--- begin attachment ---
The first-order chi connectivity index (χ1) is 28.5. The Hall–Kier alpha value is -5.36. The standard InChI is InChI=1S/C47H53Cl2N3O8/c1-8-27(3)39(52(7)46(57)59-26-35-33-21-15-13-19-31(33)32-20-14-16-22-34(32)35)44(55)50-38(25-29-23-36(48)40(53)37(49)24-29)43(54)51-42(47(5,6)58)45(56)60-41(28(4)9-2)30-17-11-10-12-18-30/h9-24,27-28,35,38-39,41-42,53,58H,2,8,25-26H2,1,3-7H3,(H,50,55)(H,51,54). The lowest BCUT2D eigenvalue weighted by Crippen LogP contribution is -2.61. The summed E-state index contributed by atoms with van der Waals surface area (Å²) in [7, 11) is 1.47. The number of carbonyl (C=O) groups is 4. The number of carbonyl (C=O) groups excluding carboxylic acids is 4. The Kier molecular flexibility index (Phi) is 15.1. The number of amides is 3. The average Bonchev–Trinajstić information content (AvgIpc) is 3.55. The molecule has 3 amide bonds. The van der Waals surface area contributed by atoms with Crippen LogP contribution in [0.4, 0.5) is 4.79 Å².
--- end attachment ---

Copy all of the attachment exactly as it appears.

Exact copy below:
The first-order chi connectivity index (χ1) is 28.5. The Hall–Kier alpha value is -5.36. The standard InChI is InChI=1S/C47H53Cl2N3O8/c1-8-27(3)39(52(7)46(57)59-26-35-33-21-15-13-19-31(33)32-20-14-16-22-34(32)35)44(55)50-38(25-29-23-36(48)40(53)37(49)24-29)43(54)51-42(47(5,6)58)45(56)60-41(28(4)9-2)30-17-11-10-12-18-30/h9-24,27-28,35,38-39,41-42,53,58H,2,8,25-26H2,1,3-7H3,(H,50,55)(H,51,54). The lowest BCUT2D eigenvalue weighted by Crippen LogP contribution is -2.61. The summed E-state index contributed by atoms with van der Waals surface area (Å²) in [7, 11) is 1.47. The number of carbonyl (C=O) groups is 4. The number of carbonyl (C=O) groups excluding carboxylic acids is 4. The Kier molecular flexibility index (Phi) is 15.1. The number of amides is 3. The average Bonchev–Trinajstić information content (AvgIpc) is 3.55. The molecule has 3 amide bonds. The van der Waals surface area contributed by atoms with Crippen LogP contribution in [0.4, 0.5) is 4.79 Å².